McLuhan Centre Spring Program Week 5: Monday Night Seminar, May 2; Workshop, May 3; New Explorations Group, May 4

28Apr16

Winter/Spring 2016 program of events

PEOPLE ARE THE TERRITORY – How do we overcome the boundaries?

MONDAY, 2 MAY, 2016, 6:00 – 8:00 PM

With Shauna Brail, Atom Egoyan, Khalil Z. Shariff

SHAUNA BRAIL is an Associate Professor, Teaching Stream, at the University of Toronto Studies Program and a Research Associate in the Innovation Policy Lab at the Munk School of Global Affairs. Her research lies broadly in economic geography with a focus on the social, cultural and economic changes associated with the shifting strengths of cities; her secondary research focus relates to pedagogy and learning outside the classroom. Dr. Brail was appointed as the Presidential Advisor on Urban Engagement at the University of Toronto in June 2015. @shaunabrail

ATOM EGOYAN is one of the most celebrated contemporary filmmakers on the international scene. His body of work – which includes theatre, music, and art installations – delves into issues of memory, displacement, and the impact of technology and media on modern life. Egoyan has won numerous prizes at international film festivals including the Grand Prix and International Critics Awards from the Cannes Film Festival, two Academy Award® nominations, and numerous other honours. His films have won twenty-five Genies – including three Best Film Awards – and a prize for Best International Film Adaptation from The Frankfurt Book Fair. @ TheFu l lEgoyan

KHALIL Z. SHARIFF joined Aga Khan Foundation Canada as Chief Executive Officer in August 2005. He was previously with the Toronto office of McKinsey & Company, an international management consultancy, where he advised governments, financial institutions, and health care providers on strategy, organization, and operational improvement. Mr. Shariff served on AKFC’s National Committee for five years, and has cultivated his interest in international development and
conflict resolution issues through a variety of activities. @AKFCanada

Business Without Boundaries
REGISTER NOW at http://goo.gl/HLTziB 

*****

WORKSHOP – Breaking Silos to Connect City & Classroom

TUESDAY, 3 MAY, 2016, 6:00 – 9:00 PM

TORONTO EXPERIENCE AND LEARNING LAB (TELL)
Christopher Penney, Joseph L. Rotman School of Management, University of Toronto
Jeff Pinto, Center for Distance Education, Athabasca University

How can the themes of “community creation” and “city as a classroom” raised during the McLuhan Centre’s Fall 2015 seminar series be extended to incorporate the student voice? This workshop will bring together representatives of U of T’s various divisions and faculties to explore the following provocations: How do we create a student-driven, interdisciplinary, creative problem solving solving laboratory at U of T? How can students help address the pressing challenges experienced by those in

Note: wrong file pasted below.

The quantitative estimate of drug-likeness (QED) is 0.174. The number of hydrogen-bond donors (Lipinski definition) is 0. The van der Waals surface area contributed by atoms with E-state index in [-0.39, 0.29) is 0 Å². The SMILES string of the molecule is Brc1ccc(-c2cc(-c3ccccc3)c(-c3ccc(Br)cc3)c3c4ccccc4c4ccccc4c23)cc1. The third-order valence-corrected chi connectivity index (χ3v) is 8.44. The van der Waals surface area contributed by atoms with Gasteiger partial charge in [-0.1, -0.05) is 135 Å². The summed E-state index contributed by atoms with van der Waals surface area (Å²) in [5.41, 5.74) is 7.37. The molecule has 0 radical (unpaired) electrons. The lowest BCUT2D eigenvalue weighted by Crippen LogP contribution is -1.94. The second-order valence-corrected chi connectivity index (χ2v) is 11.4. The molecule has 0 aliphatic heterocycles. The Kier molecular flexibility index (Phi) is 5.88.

the city and communities in which U of T is embedded.

REGISTER NOW at http://goo.gl/HLTziB 

*****

NEW EXPLORATIONS GROUP – Total Posthuman: Remembering the Extreme Now

In an exploration of the persistent power of symbols, we juxtapose scenes from Hans-Jürgen Syberberg’s 1977 film Our Hitler with theories from Marshall McLuhan and the Frankfurt School on the totalitarian potential of media environments. We then consider the contemporary cultural tension whereby the power of digital networks to connect humans is tempered by the tendency to recombine human “material” to give birth to the obscure yet pervasive phenomenon of the “posthuman.”

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One Response to “McLuhan Centre Spring Program Week 5: Monday Night Seminar, May 2; Workshop, May 3; New Explorations Group, May 4”

  1. A McLuhanite electric implosion seems to force in the digital media user an attempt to retrieve old imagery from obsolescence as a reaction to the new multiple connections, as if to protect the sensory nerves in the same way a visor or ear defenders would save eye or ear. The net is not so involving as TV because phonetic alphabet is all over it like a bad tattoo, just as it earlier increased its presence on TV when electronic print technology advanced to the required sophistication. TV became a hotter medium and print in a modern electric form was still hot but now not explosive but implosive, resembling a metaphorical nuclear fusion. Does this encourage a withdrawal into visual detached conceptions of human nature using humanity’s previous greatest mistakes, mashed up and hybridised as disguise approaching an uncertain future?


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